The speaker at our December meeting was Jeff Curtis, Chairman of the Shepton Mallet United Charities, incorporating the Almshouse Charity of George and William Strode of 1627, supplemented by Edward Strode in 1699, Elizabeth Strode in 1712 and Mary Anne Wickham in 1864.

Wickham Almshouses built in 1868

Jeff gave us an informative talk about the work and history of the charity, an organisation that has been serving the local community for nearly 400 years.
“Ordinary people looking after ordinary people”, is the phrase adopted by the trustees of the United Charities to describe what they do and who they are and indeed their history is full of human resource as well as human failure. This was not how it was seen by the trustees in days gone by when it was given that you should be a person of standing or, at least, a gentleman.
The first mention of Alms people in Shepton is in 1619 when the will of Thomas White, a cordwainer (shoe maker), required that the rents from four houses in Shoe Lane, London be applied to poor persons in Shepton Mallet. Some years later, on 4 May (Ascension Day) 1627, the Strode family who were important West Country landowners, set up the School and Almshouses Charity. The Almshouses in Shepton Mallet are the Strode Almshouses, in Church Lane on the south side of the church, the Wickham Almshouses on the north side of the church and three properties at Milliner Court. Shepton Mallet Almshouses has an historic link to its surrounding villages, from Emborough in the north to Lydford in the south and from Croscombe to Batcombe, an area that the Shepton Mallet District covered until 1974. With limited space available in this newsletter it is difficult to include all of the 400 years of information in the talk so, for those who are interested in reading more about the work of the United Charities and their trustees please do visit the website, for more details.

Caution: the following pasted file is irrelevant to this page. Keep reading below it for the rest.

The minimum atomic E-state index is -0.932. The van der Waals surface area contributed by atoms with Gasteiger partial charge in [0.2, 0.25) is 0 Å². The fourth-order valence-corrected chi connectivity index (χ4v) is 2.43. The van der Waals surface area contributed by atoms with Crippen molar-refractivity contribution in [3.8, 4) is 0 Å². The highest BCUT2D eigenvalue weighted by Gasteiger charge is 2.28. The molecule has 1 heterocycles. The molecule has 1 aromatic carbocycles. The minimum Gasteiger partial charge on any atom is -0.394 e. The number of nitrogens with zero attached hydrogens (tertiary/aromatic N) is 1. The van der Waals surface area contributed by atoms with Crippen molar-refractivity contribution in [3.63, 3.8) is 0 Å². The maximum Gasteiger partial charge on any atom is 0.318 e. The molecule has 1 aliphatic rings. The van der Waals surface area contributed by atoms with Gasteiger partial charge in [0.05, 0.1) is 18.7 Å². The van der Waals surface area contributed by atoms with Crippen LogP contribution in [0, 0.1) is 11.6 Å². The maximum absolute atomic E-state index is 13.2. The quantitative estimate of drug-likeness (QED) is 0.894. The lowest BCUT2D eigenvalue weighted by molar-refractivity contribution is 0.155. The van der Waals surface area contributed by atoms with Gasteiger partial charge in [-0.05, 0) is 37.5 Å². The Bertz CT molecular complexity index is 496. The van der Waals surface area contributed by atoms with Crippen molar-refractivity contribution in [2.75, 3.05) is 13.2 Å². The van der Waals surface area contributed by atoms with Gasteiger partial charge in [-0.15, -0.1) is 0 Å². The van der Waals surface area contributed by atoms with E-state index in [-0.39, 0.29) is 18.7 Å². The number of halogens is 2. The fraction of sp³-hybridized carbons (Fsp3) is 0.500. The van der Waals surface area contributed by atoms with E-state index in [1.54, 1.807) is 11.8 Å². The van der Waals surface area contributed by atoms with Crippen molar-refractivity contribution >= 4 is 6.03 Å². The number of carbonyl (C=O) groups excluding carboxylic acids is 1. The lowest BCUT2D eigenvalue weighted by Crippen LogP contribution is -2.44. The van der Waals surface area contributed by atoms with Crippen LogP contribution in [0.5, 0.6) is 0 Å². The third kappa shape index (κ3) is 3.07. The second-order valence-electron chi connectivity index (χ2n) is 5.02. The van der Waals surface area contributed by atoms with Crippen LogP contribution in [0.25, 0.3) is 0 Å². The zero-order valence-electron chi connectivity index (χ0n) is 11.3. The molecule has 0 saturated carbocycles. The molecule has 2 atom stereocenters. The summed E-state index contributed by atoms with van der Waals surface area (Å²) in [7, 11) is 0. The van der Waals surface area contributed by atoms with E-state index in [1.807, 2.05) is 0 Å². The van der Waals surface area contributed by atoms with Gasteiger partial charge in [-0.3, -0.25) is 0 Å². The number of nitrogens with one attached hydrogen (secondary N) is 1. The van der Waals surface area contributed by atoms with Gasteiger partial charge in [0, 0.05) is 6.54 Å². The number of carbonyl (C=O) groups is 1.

Shepton Mallet Almshouses